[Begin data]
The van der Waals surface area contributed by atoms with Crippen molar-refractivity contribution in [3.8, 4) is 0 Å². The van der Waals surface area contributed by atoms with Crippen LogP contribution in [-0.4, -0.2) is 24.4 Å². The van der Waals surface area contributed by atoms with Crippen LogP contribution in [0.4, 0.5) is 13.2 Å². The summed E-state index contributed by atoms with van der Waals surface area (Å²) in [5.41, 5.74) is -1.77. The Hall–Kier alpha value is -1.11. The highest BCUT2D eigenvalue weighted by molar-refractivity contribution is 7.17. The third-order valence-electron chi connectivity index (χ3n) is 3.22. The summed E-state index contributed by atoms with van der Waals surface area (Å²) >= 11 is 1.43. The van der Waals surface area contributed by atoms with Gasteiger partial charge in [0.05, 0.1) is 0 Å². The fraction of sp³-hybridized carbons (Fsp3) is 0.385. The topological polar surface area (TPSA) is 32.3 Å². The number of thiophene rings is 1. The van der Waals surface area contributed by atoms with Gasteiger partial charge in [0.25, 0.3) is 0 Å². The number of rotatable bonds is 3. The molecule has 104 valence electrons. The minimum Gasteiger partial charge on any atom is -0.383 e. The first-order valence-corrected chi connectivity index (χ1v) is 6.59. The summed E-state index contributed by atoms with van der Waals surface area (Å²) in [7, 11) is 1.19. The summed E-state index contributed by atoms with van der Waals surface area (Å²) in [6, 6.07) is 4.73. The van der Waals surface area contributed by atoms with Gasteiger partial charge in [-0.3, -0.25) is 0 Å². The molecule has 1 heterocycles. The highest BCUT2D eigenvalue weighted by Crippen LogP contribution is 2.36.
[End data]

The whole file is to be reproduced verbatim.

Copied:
The van der Waals surface area contributed by atoms with Crippen molar-refractivity contribution in [3.8, 4) is 0 Å². The van der Waals surface area contributed by atoms with Crippen LogP contribution in [-0.4, -0.2) is 24.4 Å². The van der Waals surface area contributed by atoms with Crippen LogP contribution in [0.4, 0.5) is 13.2 Å². The summed E-state index contributed by atoms with van der Waals surface area (Å²) in [5.41, 5.74) is -1.77. The Hall–Kier alpha value is -1.11. The highest BCUT2D eigenvalue weighted by molar-refractivity contribution is 7.17. The third-order valence-electron chi connectivity index (χ3n) is 3.22. The summed E-state index contributed by atoms with van der Waals surface area (Å²) >= 11 is 1.43. The van der Waals surface area contributed by atoms with Gasteiger partial charge in [0.05, 0.1) is 0 Å². The fraction of sp³-hybridized carbons (Fsp3) is 0.385. The topological polar surface area (TPSA) is 32.3 Å². The number of thiophene rings is 1. The van der Waals surface area contributed by atoms with Gasteiger partial charge in [0.25, 0.3) is 0 Å². The number of rotatable bonds is 3. The molecule has 104 valence electrons. The minimum Gasteiger partial charge on any atom is -0.383 e. The first-order valence-corrected chi connectivity index (χ1v) is 6.59. The summed E-state index contributed by atoms with van der Waals surface area (Å²) in [7, 11) is 1.19. The summed E-state index contributed by atoms with van der Waals surface area (Å²) in [6, 6.07) is 4.73. The van der Waals surface area contributed by atoms with Gasteiger partial charge in [-0.3, -0.25) is 0 Å². The molecule has 1 heterocycles. The highest BCUT2D eigenvalue weighted by Crippen LogP contribution is 2.36.